With clarity of voice and lucidity of vision, Amy Tan's delightful first novel, The Joy Luck Club, reveals to us that for all life's contradictions and tragedies, the true path of existence is convergence.
This is a hard faith to hold when modern life seems so cacophonous, so divisive. But it is key for immigrants to this country who must try to adjust to the new world without being swallowed up by it, who must raise children whose first impulse...
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SOURCE: "Pangs of an Abandoned Child," in New York Times Book Review, June 16, 1991, p. 9.
[In the following review, Forman Dew points out a few problems with Tan's The Kitchen God's Wife, but concludes that the novel is "in the end, greatly satisfying."]
Within the peculiar construction of Amy Tan's second novel is a harrowing, compelling and at times bitterly humorous tale in which an entire world unfolds in a Tolstoyan tide of event and detail. No doubt it was daunting to attempt a second book in the wake of the enormous success of The Joy Luck Club, but none of Ms. Tan's fans will be disappointed. The Kitchen God's Wife is a more ambitious...
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SOURCE: "Amy, Angst, and the Second Novel," in San Francisco Review of Books, Vol. 16, No. 1, Summer, 1991, pp. 33-4.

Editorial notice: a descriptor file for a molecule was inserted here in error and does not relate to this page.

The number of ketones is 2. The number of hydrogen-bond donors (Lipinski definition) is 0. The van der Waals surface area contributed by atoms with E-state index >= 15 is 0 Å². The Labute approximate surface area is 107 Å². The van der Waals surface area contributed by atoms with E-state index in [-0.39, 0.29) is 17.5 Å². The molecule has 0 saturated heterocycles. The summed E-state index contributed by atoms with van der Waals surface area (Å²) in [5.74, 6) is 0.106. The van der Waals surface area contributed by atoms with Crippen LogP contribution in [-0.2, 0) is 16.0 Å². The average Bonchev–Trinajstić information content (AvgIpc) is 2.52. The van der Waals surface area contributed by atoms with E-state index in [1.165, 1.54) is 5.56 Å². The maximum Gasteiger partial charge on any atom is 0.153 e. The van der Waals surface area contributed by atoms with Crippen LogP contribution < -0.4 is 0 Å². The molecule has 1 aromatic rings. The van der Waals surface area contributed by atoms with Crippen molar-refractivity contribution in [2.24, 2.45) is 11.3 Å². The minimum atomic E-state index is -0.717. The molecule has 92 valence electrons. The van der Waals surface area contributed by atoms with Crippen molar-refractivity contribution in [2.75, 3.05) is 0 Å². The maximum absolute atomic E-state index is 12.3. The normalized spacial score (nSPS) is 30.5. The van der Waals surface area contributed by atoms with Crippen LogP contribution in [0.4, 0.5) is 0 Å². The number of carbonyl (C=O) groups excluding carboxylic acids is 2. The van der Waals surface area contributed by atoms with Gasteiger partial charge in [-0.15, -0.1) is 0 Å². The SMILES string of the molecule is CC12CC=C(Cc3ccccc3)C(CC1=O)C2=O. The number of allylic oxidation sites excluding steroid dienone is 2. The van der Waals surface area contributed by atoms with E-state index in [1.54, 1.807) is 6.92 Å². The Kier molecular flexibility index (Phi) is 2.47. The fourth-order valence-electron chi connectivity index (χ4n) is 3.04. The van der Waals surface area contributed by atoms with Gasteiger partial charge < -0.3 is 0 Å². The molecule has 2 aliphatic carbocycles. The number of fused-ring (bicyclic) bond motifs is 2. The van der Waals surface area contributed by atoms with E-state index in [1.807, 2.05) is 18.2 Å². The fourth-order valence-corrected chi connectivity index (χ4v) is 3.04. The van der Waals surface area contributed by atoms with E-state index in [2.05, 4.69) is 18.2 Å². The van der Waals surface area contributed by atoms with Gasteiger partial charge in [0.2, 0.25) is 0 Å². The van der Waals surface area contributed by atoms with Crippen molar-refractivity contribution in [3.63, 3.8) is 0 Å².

[In the following review, Gillespie discusses the problem of a second novel and asserts that Tan's The Kitchen God's Wife is both different from her first novel and successful in its own right.]
Granted, she has her reasons. When Amy Tan wrote amusingly and tellingly about "Angst and the Second Novel" in a recent Publishers Weekly, she was so sympatico about the frightening game of fiction that it seemed unfair to those who usually call the shots around here: the reviewers. In essence, our Amy defanged all her potential critics, silencing...
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SOURCE: "Luck Dispensers," in London Review of Books, Vol. 13, No. 13, July 11, 1991, p. 19.